TEDActive is asking how we can empower kids to take control of their futures by reshaping their own classroom experience.
The team at idea-sharing conference TED have been asking for folks to get involved with TEDActive Projects. The TEDActive Education Project will explore how children can make an impact on the education system. TED hopes to come out of this venture with fresh ideas for ways kids can start an education revolution.
PSFK actively engaged our expert network, the PurpleList, to provide stimulus for the attendees working on this project. Today we’re publishing the answers that came in from around the world to the following question:
How can we empower kids to reshape the education system?
Waichi Yeung is an expert in the marketing and advertising industry and is located in New York.
My answer is of a holistic approach, that is learned by many in adulthood after many trials & tribulations…
By teaching kids their infinite potential as creators and a creative force; and employing positive reinforcement rather than negative. The majority of this world as parents and authority figures teach children what cannot be done, impossibilities – for various reasons, mostly economic circumstances. Therefore, children grow up limiting their own potential because they were taught to believe money rules all decisions at the end and if you don’t have it, then what you want to do or become is not possible because in that moment of time the means is seemingly not there. However, all things are possible for everyone, if they only feel empowered enough that it’s possible for themselves regardless of circumstances. In my experience mentoring high school kids, I’ve seen how greatly their household financial circumstances and parents’ constant complaints of lack of money/resources affect the kids’ outlook, ability to learn, and choices.
I believe this is fundamental to their self-expression, ability to think independently, and take advantage of what a scholastic institution has to offer. This will shape their relationship with their teachers and education (as a concept).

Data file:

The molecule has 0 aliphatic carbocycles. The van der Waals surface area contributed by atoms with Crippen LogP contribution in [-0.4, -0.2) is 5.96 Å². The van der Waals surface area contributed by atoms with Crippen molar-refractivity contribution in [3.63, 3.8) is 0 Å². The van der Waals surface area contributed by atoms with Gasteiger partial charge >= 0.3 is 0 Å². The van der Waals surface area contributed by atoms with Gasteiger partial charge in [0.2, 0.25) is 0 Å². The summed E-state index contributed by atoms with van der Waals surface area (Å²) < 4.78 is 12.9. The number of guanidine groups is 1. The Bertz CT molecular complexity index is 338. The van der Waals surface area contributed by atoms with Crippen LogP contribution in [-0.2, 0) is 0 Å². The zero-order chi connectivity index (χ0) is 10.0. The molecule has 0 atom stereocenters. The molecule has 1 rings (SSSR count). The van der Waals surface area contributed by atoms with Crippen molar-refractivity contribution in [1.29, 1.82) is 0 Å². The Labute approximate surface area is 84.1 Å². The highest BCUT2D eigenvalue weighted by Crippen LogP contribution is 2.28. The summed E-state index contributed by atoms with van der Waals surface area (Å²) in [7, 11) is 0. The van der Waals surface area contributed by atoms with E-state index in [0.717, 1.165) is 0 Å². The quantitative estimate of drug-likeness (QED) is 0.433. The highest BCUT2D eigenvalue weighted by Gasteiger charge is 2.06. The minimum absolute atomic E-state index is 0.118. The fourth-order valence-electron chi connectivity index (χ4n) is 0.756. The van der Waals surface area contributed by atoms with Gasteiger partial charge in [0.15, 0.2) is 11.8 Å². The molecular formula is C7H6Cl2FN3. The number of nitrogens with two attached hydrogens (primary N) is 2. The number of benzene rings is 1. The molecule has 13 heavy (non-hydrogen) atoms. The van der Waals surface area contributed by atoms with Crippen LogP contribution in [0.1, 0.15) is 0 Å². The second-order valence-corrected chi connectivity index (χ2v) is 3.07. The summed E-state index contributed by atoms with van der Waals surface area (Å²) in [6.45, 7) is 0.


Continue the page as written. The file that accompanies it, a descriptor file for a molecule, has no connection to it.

Scott James is an expert in the marketing and advertising industry and is located in San Francisco
In the end, if we want to change the education system, we need to change who we each are in it. I think empowering students (and teachers) is about valuing what an individual brings to the table, engaging with a group from where you are and learning through the process of relevant challenges.
I don’t think we need some sweeping change that reorganizes the educational system. What we do need to do is recognize that the people in a given room bring a tremendous amount of knowledge and ability to that room, and that “education” is when we all put that knowledge out there and use it to grow and learn from each other.
Erica Oliveira is an expert in the marketing and advertising industry and is located in Rio De Janeiro.
I believe we empower children when we give them voice. I mean, listen to them is the first step. Otherwise, it would be a lot of adults commenting about their children and their education system. I would start doing simple questions to the students:
1.Think of each one of your teachers. If you were one of them, what would you do different and why?
2. Who is your favorite teacher? What does make him/her so special?
Based on these answers, that could be oriented by the schools, we would have a starting point.
Deanna Lawrence is an expert in the marketing and advertising industry and is located in Ann Arbor.
Consider the process of collective learning, just as adults share ideas and provoke new perspectives. Enabling a child’s role as a teacher could stimulate a lasting interest in learning more, so as to have more to share. A reciprocal process of learning and sharing would be created, introduced at an early age with life-long benefits.
Trudee Lunden is an expert in the marketing and advertising industry and is located in Los Angeles.
By encouraging kids to think for themselves they can reshape their future, however, under the current educational system and family hierarchy structure, their power is limited at best.
A wise friend once told me there’s no right or wrong, only the truth. To successfully live in the practical world children need to learn the basics (reading, writing, arithmetic) and beyond that explore all possibilities to find an appropriate direction where they can make a contribution to society and fulfill their unique destiny.
In college I read a book called “Think On These Things” by Jiddu Krishnamurti and absorbing his philosophic wisdom was akin to mind altering drugs! Rather than becoming drone-like worker bees in a society that primarily rewards innovation, we simply need to teach and encourage our kids to THINK!
Image by Billerickson